Heike Schroeder and myself have put together a compendium of articles where we review the current status of REDD+ negotiations at international level and we also sketch governance and implementation challenges. It is not clear to us (yet) where REDD+ is heading. In many ways, its development resonates with what has happened to forestry mitigation in developing countries before: the World Bank creates a supporting funding programme; some NGOs claim the initiative is great and rush to re-label their own conservation projects so as to gain access to carbon finance; other organisations say REDD+ is just a new form of CO2lonialism; consultants help governments and international organisations to define methodologies for country emissions baselines, etc. However, REDD+ is somewhat different than existing project-based CDM and voluntary carbon-offset initiatives because it puts developing country governments, rather than private actors, at the centre of the scheme: goverments become responsible to define which land-use change related processes should be tackled, if and how land-use related actors should be compensated or rewarded for avoided deforestation and sustainable forest management, etc. They also decide how their strategies will link in with the now called conservation REDD+ projects, existing A/R initiatives and how carbon offsets across scales should be accounted to avoid double counting. Of course, this may have advantages (e.g. controlling for carbon leakage at a national scale) but also disadvantages.
For example, I’m not sure if developing country governments can be truly committed to stop deforestation because this can be a politically contested project and we all know that the environment is not on the top of the political agenda. Recently, while the Brazilian Environment Ministry was claiming that deforestation in the Amazon was being reduced, the country’s congress passed the reform of the Legal Forest Code in order to allow for further deforestation in this region. Brazil’s rural oligarchy –and the international appetite for meat and soy- is more powerful than the country’s environmentalists, of which some have been recently. I’m also not sure if international negotiators on climate change will be able to strike an agreement on how REDD+ emission reductions in developing countries should actually be financed. In this sense, discussions for or against the market look like those that existed in the early 2000s about including A/R related emission reductions in the then foreseeable European Emissions Trading Scheme. If we have learned anything so far is that without a proper linkage to carbon markets and without securing the interest of private funding, the amount of resources channeled to forestry activities are likely to be limited. This of course may not be necessarily a bad thing because an excessive interest of private actors in hypothetical REDD+ (future) credits will no doubt increase the chances of land grabbing on behalf of host country governments and other private actors.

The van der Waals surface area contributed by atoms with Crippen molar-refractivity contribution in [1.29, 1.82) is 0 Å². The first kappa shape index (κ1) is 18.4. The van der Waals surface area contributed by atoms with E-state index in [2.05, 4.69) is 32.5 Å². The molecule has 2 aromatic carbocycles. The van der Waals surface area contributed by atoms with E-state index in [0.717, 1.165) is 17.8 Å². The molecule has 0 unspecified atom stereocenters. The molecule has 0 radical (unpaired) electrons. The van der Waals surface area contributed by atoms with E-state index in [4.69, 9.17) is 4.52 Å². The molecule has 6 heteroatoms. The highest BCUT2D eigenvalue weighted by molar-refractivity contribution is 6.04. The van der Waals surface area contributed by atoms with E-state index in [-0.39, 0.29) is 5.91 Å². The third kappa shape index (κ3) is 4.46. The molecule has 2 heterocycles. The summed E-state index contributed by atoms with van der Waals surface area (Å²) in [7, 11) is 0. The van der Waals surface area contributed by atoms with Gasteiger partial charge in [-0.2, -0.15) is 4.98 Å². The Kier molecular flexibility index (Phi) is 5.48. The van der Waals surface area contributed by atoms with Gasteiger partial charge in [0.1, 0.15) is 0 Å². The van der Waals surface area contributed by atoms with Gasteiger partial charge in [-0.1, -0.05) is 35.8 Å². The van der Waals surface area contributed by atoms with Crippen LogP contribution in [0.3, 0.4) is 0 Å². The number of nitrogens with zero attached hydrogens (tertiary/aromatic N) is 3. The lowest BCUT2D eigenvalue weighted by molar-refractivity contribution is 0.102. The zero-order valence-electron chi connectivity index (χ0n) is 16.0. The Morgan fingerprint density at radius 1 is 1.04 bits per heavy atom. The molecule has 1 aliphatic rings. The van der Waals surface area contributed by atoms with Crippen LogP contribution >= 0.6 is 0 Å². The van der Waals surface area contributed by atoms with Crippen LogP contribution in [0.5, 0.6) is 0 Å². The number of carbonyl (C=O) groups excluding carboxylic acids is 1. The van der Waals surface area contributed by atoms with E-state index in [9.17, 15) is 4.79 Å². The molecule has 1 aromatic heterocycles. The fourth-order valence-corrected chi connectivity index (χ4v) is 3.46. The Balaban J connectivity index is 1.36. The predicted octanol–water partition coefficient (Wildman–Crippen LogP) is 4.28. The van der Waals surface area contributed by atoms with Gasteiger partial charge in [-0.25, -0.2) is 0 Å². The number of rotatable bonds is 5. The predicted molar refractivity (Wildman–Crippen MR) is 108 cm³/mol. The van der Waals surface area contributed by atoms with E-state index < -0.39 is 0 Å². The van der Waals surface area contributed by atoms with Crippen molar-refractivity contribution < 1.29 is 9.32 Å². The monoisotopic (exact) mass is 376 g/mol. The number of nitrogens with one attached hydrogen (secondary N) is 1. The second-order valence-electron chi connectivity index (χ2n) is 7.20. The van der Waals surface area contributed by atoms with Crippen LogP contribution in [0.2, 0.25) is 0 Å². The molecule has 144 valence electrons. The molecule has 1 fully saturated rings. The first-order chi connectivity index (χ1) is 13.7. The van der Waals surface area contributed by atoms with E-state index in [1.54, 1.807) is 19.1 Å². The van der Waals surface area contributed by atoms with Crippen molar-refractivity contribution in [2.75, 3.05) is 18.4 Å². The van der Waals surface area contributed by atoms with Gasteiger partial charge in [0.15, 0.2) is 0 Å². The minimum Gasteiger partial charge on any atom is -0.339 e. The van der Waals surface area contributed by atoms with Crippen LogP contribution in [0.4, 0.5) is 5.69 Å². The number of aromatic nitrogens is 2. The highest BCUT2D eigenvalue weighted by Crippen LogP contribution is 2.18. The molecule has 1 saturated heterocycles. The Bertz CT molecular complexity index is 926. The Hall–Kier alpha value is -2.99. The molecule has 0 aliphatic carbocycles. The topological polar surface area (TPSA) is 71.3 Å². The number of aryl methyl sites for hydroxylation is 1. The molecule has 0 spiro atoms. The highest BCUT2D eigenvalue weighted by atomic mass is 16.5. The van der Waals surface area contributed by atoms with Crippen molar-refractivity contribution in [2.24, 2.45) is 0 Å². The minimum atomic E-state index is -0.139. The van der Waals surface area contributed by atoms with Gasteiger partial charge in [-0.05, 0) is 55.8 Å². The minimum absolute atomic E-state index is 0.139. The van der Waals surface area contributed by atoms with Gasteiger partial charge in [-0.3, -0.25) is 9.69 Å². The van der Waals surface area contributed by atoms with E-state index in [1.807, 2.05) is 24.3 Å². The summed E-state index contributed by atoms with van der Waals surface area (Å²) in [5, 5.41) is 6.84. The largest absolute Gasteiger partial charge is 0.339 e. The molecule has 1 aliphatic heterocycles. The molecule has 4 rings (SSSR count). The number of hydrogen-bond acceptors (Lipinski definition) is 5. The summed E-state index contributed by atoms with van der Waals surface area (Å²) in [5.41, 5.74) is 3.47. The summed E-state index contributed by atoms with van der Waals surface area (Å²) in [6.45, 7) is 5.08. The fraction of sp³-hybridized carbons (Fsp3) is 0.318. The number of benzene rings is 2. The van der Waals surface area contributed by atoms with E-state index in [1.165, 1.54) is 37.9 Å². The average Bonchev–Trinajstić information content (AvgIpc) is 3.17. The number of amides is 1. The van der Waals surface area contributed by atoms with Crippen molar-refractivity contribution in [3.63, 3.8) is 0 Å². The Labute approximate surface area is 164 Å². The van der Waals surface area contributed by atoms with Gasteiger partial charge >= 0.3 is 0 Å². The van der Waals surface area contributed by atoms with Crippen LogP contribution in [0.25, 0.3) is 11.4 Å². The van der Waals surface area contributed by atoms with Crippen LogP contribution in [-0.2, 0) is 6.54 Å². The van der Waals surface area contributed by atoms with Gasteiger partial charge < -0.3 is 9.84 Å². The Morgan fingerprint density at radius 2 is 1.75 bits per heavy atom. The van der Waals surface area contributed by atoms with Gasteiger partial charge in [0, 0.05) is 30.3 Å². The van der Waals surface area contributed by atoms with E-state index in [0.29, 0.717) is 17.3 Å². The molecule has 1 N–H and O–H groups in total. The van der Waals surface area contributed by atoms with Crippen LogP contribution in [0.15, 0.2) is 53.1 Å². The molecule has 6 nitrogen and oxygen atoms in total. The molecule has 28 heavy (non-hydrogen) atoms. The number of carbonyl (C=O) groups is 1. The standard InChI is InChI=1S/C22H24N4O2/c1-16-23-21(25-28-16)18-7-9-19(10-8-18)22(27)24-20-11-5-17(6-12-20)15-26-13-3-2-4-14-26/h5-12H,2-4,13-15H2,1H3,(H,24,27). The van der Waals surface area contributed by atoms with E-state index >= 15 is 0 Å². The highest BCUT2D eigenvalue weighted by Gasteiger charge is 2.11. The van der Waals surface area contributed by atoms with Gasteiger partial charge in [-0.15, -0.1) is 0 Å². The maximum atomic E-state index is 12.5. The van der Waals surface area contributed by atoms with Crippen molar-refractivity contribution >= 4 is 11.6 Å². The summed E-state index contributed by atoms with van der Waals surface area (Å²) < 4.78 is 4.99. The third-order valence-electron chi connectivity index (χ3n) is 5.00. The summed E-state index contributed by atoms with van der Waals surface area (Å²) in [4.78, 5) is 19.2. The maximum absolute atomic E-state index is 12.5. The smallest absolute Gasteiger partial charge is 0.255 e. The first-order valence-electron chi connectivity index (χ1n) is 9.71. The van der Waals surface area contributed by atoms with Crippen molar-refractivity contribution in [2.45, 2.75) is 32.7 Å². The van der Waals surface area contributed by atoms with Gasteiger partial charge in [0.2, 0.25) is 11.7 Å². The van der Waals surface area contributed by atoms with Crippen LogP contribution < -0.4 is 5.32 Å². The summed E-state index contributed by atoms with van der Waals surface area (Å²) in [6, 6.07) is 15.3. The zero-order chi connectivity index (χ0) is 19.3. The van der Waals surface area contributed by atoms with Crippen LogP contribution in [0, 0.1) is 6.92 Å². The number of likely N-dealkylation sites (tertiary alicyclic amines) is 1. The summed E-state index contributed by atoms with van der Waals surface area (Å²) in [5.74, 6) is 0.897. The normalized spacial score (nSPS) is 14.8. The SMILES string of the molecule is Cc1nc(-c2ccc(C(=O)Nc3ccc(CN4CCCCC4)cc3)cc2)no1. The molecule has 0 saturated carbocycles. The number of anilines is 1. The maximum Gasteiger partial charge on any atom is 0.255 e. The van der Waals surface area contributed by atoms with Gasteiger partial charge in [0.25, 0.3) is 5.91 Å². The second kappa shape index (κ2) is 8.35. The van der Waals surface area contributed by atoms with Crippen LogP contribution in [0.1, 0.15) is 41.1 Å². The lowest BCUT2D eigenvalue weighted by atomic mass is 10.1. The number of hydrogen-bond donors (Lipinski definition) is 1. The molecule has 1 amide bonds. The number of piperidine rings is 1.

Overall, then, let’s be cautious about REDD+: it may become a space for hope for conservationists but, if massively funded, it may also become a space for ‘land grabs’. It may also become a space for delusion with no considerable funding attached to it or with very few countries benefiting from it at the implementation stage. Furthermore, there is the additional risk of channeling REDD+ funds to government officers and consultants and less so to those who, for example, confront deforestation or manage forests sustainably.
For more information, check out the various related articles uploaded in the “Publicacions” blog page